The 21 older songs we're maintaining this year will get an average of 15 "touches" per year with an average of 3 three hours of rehearsal time annually for each song.
We sing an eclectic mix of music. The 2013 song list includes:
    I Then Shall Live (with track)
    Irish Blessing
    O Love That Will Not Let Me Go
    My Lord and I (with track)
    The Lord's Prayer
    The Star-Spangled Banner
    Danny Boy
Songs from Broadway Musicals or Movies
    Bring Him Home
    How High the Moon
    Over the Rainbow
    When She Loved Me
Popular Music
    Happy Together
    Lion Sleeps Tonight
    Oh Bla Di, Oh Blah Da
Love Songs
    Beyond the Sea
    Blew By You
Christmas Repertoire
    Birthday of a King
    Coventry Carol
    Do You Hear What I Hear
    I Wonder What You're Doing for Christmas
    It's the Most Wonderful Time of the Year
    Let It Snow
    Lo, How a Rose E'er Blooming
    Santa Claus is Comin’ To Town
    Silent Night
    Sleigh Ride
    The Secret of Christmas
    We Wish You a Merry Christmas
I hope this helps.

Executive Director
Director of Music
Nashville Singers, Inc.
615-852-SING (7464) office
615-669-TODD (8633) cell
615-523-TODD (8633) fax
Online Store:
on May 13, 2013 7:47am
Danny Boy under Americana?  Interesting.
on May 13, 2013 8:20am
Danny Boy is Americana by usage.  Although the words are by the English lyricist Fredric Weatherly, the song is sung most often by Americans and Canadians of Irish heritage.  I guess that makes it fall into many categories indeed. Never thought of that before. 
on May 13, 2013 2:42pm
Hi Kitty,
Nor had I thought of including it in progremming as Americana.  Wider horizons opening!
on May 13, 2013 8:31am
Thanks Todd.  This helps a lot.  It gives me hope.  Our choir does much the same with community gigs with different groups.  That allows us to "reuse" our favourites.  When you see how much new music some groups learn for set concerts it almost boggles the mind (at least it does mine).  
Your break down of the time for learning songs is so helpful.  I am going back to do the math for the coming year. 
on May 13, 2013 7:20pm
i should have added ...
We will celebrate our 5th anniversary in November of 2013.
We're a TTBB ensemble of 18 auditioned singers paying $240 per year in dues.
Our 2012 budget was just over $20,000.
I started working on song ideas for 2014 in the fall of 2012.
Todd Wilson
The Nashville Singers, Inc.
on May 14, 2013 8:50am
We have a music selection committee made up of members of the chorus. (We have a board of directors, but they are uninvolved in music selection.) As the artistic director, I somewhat lead the committee. I also have unspoken veto power - if I strongly felt that a song was not appropriate for us, I cannot imagine the rest of the committee arguing with me, because they trust my musical opinion. If I love a piece the committee's usually up to me to convince them, or not. But if the entire committee hates it, I will likely be faced with a full chorus that doesn't like it either, and I have to decide if it's a battle worth fighting.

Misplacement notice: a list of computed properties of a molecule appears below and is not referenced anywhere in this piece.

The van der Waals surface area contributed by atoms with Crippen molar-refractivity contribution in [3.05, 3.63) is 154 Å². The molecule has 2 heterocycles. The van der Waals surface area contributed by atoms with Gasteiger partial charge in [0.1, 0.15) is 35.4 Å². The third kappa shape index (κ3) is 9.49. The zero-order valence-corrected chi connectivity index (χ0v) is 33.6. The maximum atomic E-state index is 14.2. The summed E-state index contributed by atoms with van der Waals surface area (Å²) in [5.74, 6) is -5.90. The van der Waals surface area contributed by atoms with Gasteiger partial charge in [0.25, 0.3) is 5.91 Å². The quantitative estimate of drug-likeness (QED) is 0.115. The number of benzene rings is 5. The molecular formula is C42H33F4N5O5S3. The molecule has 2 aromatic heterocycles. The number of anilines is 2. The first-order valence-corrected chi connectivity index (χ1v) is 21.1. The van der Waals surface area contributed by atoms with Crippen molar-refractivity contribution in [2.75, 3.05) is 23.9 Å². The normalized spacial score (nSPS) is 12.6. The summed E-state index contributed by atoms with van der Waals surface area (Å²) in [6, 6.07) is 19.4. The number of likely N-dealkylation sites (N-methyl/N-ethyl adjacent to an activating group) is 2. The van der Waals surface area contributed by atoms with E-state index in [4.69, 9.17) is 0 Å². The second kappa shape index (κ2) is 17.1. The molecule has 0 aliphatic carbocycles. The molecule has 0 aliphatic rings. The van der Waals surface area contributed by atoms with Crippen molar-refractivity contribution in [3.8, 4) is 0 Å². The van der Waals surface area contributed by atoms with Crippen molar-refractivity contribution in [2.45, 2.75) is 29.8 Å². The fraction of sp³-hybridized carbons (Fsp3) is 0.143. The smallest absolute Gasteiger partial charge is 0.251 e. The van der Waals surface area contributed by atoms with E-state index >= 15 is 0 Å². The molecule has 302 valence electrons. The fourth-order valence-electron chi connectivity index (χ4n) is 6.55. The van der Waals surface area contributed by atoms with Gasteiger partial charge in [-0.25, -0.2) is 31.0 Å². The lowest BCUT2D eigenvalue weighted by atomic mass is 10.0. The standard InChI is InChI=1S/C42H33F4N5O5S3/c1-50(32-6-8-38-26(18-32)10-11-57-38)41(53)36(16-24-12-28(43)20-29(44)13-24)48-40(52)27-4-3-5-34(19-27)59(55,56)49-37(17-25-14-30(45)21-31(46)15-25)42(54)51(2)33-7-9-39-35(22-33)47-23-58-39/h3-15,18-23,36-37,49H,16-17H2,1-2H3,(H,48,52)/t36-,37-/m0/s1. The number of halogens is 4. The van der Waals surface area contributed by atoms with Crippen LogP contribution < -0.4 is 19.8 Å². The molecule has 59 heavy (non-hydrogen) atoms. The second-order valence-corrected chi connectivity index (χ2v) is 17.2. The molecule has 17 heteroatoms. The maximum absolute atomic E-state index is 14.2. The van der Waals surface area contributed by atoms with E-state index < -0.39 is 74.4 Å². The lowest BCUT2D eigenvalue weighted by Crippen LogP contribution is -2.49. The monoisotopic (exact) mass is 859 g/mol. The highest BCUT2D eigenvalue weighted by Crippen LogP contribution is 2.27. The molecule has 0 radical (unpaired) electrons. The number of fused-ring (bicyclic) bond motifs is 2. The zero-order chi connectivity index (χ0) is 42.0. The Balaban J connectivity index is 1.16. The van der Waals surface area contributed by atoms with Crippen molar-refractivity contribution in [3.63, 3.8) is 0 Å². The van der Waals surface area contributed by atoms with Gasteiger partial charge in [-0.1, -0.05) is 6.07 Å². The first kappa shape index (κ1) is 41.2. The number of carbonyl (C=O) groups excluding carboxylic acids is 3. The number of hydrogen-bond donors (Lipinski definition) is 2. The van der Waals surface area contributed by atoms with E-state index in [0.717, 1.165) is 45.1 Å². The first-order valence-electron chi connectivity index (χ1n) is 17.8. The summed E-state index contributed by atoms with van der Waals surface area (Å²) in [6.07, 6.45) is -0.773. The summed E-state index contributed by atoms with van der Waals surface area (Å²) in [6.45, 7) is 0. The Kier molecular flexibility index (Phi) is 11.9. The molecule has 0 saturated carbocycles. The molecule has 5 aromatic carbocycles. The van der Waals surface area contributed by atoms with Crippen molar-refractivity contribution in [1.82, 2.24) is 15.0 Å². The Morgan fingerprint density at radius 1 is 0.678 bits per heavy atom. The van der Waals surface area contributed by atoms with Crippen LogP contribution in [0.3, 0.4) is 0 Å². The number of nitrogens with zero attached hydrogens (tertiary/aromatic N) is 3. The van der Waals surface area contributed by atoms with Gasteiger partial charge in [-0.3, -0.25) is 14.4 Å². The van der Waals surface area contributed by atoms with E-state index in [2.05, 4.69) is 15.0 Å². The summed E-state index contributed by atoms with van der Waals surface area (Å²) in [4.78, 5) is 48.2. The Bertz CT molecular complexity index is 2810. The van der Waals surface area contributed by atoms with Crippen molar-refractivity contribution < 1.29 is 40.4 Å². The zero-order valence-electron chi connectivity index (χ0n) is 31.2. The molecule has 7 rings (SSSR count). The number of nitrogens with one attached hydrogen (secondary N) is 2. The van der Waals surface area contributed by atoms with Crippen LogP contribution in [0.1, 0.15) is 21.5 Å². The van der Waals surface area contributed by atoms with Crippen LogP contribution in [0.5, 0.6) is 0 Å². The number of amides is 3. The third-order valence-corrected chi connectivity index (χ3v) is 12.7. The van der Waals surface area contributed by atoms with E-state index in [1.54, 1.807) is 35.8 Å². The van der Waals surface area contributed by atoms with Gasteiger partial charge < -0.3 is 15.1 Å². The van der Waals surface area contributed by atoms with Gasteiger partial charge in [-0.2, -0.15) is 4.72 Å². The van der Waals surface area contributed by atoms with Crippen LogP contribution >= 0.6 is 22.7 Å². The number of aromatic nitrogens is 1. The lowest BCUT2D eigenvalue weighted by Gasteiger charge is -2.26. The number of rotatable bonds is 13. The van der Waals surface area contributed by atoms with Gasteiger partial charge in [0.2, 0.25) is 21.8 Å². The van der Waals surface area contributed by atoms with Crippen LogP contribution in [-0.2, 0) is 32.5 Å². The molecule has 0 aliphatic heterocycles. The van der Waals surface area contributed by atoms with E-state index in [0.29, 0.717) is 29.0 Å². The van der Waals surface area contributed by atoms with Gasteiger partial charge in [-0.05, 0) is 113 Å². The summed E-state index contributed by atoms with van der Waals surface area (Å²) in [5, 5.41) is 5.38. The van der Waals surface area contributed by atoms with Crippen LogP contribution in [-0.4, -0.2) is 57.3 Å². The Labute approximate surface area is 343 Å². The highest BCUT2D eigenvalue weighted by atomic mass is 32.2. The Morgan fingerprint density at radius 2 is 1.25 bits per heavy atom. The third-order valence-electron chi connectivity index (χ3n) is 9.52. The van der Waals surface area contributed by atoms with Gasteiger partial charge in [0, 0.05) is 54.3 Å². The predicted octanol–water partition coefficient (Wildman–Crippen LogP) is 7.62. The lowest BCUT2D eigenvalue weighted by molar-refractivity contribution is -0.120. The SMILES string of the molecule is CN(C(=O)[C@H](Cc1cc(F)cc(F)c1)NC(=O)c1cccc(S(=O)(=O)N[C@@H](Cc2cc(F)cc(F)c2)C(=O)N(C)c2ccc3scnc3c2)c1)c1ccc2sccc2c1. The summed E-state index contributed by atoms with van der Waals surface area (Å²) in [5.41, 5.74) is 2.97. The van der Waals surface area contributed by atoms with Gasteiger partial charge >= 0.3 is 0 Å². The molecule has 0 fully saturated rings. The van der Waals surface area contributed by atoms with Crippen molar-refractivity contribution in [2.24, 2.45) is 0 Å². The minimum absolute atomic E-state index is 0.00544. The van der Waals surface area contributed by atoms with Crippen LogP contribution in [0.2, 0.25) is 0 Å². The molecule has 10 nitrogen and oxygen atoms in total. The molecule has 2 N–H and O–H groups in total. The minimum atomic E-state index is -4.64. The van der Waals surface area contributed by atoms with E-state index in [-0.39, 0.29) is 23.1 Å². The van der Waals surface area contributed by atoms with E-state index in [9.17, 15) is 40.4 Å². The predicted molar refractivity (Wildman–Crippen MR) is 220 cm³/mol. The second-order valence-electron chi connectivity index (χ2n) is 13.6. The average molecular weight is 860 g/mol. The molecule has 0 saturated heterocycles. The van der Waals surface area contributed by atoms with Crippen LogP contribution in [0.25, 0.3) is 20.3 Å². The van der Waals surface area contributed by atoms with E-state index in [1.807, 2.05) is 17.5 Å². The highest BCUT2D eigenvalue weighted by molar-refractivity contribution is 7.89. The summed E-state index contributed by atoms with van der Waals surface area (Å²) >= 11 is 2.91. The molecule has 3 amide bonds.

We sing two major concerts a year, in December/January and June, as well as smaller specific runouts. Each concert consists of 10-12 full choral pieces, plus a few solos and small groups. We are a non-auditioned community chorus, so most of the pieces are not "masterworks" - generally all are under five minutes. We usually have a wide mix of traditional choral, pop/standards, Broaday, world music and contemporary choral pieces. We rehearse weekly from September until the winter concert and January until the June concert, with a day long "retreat" rehearsal and a weekend sectional rehearsal for each concert. We also have two extra tech rehearsals in the two weeks before the concert.
We tend toward themed concerts, so the committee first agrees on a theme, making sure we can think of sufficient interesting pieces that would fit the theme. The themes are often tied to the community groups we are donating a portion of our proceeds to.  We then brainstorm pieces, listen to recordings, look through our database of sheet music, etc. I have discovered some beautiful pieces of music that were brought in by other members of the committee that I never might have found if I had been searching on my own! I love this aspect of our system. We try to use music we already own or can borrow for free for 50% of our concert material to keep costs down. However, we try to go at least three or four years before repeating pieces. We also have part specific rehearsal tracks.
It's a very non-dictatorial system that is very characteristic of the way our chorus runs in general (we were first established in 1978 as a feminist chorus.) It works very well for us.
Kristy Houston
Rochester Women's Community Chorus
on May 14, 2013 4:46pm
This seems like a very good system indeed.  Everyone gets a chance to have input with your having the final word which makes perfect sense.  When your group has been around for so many years then things are being done well.
Thanks for sharing your details.  I really like the idea of the "retreat" type rehearsal.  That sounds like a worthwhile idea to pursue.  
  • You must log in or register to be able to reply to this message.